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Stimulating Interest in First Aid

14th August 1936, Page 44
14th August 1936
Page 44
Page 44, 14th August 1936 — Stimulating Interest in First Aid
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How to Deal with Various Emergencies that May Arise on the Road and in the Works

AS the law insists that first-aid equipment must be carried on passenger vehicles, it is advisable that drivers and conductors should acquire a working knowledge of first-aid. Thus in the event of an accident, they may make the hest use of the equipment provided. As Mr. Eden has said : "To prepare for the worst does not necessarily imply that the worst is expected," and this remark is never more true than when used in connection with first-aid.

Large fleet owners might well link up with a local section of the British Red Cross Society or the St. John Ambulance Brigade. Either body will be pleased to give the necessary tuition in first-aid.

A Few Simple Rules.

Space precludes mention of all the possible emergencies that may be met. but we outline a few simple rules that are adaptable to many of the accidents that occur on our roads to-day. A study of these rules may well result in the saving of a life, or at least the alleviation of unnecessary suffering.

Where unconsciousness has occurred, no liquids should be given as a stimulant. One sometimes sees liquid being forced into the mouths of those who have fainted, occasionally with disastrous results. If the person's face be pale, the feet should be raised slightly above the level of the head ; conversely, if the face be flushed, the head and B38 shoulders should be raised above the level of the feet.

In all cases of bleeding, this can better be stopped if the patient be laid upon the floor. If blood be coming from the wound in spurts, a constriction should be placed bstween the injury and the heart. There are different treatments for hxmorrhage, but for our purpose differentiation is unnecessary.. In all cases a pad—make sure that it is perfectly clean—placed upon the wound and bandaged tightly should prove sufficiently effective.

Where a bone is broken, it is necessary to prevent further injury by applying splints. These can be improvised out of anything that is long enough to reach past two joints and is rigid enough to give support. A bandage should be applied both above and below the fracture, but not too tightly. 'Where there is bleeding, this should have premier attention.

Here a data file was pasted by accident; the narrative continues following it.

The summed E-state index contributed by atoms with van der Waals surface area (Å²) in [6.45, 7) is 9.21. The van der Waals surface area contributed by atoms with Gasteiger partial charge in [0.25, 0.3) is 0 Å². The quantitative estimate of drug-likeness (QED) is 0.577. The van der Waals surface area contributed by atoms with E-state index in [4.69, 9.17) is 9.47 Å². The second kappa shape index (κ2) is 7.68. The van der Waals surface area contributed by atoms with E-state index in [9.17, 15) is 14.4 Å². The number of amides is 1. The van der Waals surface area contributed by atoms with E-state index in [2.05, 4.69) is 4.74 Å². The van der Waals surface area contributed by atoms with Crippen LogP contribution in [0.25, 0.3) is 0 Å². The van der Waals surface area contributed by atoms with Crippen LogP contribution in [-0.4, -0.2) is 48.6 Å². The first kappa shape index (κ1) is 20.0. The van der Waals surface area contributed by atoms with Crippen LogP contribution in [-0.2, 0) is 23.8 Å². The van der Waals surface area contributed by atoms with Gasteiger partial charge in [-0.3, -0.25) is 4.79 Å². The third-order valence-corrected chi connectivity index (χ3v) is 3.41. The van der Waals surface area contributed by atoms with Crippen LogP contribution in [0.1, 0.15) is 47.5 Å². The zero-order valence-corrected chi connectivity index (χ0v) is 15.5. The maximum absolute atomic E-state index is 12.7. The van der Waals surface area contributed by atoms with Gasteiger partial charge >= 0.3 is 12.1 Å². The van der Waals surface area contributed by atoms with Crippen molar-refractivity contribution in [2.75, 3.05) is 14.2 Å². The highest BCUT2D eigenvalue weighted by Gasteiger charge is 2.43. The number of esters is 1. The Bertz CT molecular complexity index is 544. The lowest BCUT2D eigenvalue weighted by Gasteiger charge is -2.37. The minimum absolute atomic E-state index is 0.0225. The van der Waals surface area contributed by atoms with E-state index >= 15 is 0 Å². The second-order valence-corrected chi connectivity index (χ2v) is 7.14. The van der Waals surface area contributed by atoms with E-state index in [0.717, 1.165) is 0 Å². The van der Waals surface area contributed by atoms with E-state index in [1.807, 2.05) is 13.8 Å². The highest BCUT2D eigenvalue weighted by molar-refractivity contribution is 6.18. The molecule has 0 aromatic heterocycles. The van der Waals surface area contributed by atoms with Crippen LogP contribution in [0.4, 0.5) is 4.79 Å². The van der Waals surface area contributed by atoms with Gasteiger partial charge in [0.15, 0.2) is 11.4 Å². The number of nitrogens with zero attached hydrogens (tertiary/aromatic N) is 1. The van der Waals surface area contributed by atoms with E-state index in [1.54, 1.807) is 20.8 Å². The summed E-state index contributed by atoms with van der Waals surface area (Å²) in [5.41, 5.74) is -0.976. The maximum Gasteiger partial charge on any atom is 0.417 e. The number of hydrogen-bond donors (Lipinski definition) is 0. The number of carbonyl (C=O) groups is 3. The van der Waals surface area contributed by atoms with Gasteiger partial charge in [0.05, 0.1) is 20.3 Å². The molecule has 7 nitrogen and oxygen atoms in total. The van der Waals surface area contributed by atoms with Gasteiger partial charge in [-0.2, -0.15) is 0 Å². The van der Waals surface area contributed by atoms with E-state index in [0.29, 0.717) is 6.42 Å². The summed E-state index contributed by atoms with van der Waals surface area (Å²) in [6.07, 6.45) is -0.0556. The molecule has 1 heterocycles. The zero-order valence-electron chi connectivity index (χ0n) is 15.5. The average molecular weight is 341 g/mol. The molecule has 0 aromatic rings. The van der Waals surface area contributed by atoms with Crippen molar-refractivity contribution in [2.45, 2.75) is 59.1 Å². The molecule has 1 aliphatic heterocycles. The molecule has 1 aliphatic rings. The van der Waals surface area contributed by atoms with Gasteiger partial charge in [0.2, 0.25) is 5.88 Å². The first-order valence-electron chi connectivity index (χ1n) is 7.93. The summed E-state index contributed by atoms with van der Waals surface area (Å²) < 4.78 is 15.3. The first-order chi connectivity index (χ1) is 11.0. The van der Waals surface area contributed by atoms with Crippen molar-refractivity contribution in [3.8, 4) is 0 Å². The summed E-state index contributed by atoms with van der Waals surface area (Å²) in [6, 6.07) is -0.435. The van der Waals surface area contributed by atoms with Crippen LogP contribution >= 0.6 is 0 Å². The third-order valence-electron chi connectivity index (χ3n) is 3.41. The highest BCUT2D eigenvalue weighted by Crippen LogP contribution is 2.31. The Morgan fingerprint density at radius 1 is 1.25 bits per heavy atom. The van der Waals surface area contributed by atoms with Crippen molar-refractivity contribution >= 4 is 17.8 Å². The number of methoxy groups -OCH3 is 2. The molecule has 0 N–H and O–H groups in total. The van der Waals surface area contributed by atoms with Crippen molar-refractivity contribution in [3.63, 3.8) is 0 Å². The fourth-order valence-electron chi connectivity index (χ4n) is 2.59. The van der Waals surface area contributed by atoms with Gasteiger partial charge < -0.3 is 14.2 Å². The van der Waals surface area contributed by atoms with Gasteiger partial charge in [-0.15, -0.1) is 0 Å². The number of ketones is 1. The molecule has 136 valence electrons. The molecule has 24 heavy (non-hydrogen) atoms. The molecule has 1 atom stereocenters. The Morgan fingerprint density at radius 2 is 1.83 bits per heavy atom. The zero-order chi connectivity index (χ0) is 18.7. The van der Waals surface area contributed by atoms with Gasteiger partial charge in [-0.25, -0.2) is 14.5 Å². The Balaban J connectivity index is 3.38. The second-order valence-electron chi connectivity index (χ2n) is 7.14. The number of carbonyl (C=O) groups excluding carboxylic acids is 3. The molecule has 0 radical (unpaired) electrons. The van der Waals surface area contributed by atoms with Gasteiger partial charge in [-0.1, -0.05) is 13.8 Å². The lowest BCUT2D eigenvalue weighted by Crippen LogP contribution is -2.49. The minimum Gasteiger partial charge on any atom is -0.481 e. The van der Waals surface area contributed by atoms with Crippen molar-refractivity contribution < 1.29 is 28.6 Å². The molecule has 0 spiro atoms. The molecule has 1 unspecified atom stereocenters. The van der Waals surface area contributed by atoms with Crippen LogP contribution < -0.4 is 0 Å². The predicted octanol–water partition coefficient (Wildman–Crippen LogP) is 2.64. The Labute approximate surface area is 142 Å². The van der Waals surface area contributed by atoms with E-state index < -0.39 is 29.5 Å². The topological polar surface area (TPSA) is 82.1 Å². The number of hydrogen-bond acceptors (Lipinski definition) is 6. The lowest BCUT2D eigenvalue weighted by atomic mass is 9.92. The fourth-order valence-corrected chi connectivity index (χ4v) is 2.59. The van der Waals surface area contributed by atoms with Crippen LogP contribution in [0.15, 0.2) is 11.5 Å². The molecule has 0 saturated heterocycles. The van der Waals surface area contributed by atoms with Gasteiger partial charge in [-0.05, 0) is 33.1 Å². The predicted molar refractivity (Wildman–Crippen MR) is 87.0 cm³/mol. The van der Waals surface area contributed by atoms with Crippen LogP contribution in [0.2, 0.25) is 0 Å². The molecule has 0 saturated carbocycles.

A patient who is suffering from carbon-monoxide poisoning should be removed immediately to -the .open' air and artificial respiration applied. This will doubtless" occasion some difficulty to the. novice, and the following instructions should be carried out:—

First, turn the patient over on to his face, extend the arms above the head and incline the head to one side, ensuring that the tongue has not fallen back into the throat. Kneel beside the patient, level with the hips, place the hands just above the waist, with the thumbs on each side of the spine and the fingers slightly open, as though one was about to catch a cricket ball.

Keeping the arms rigid and performing the action from the waist, press down on the ribs ; this motion expels the air and, incidentally, some of the gas. Then swing back into a vertical position—this inhales the air into the lungs. On the downward sweep count three slowly and, on the upward lift, count two slowly, equalling approximately the normal time of inspiration and expiration.

Treating for Shock.

When dealing with sudden illness or accident, it is imperative that one should treat for shock. This treatment is simple and merely involves keeping the patient warm, at rest and giving stimulants. Incidentally, alcohol in any shape or form is definitely barred, unless by doctor's orders. . Alcohol certainly stimulates the heart, but it is invariably. followed by loss of bodily temperature—the very thing that it is necessary to avoid when treating for shock.

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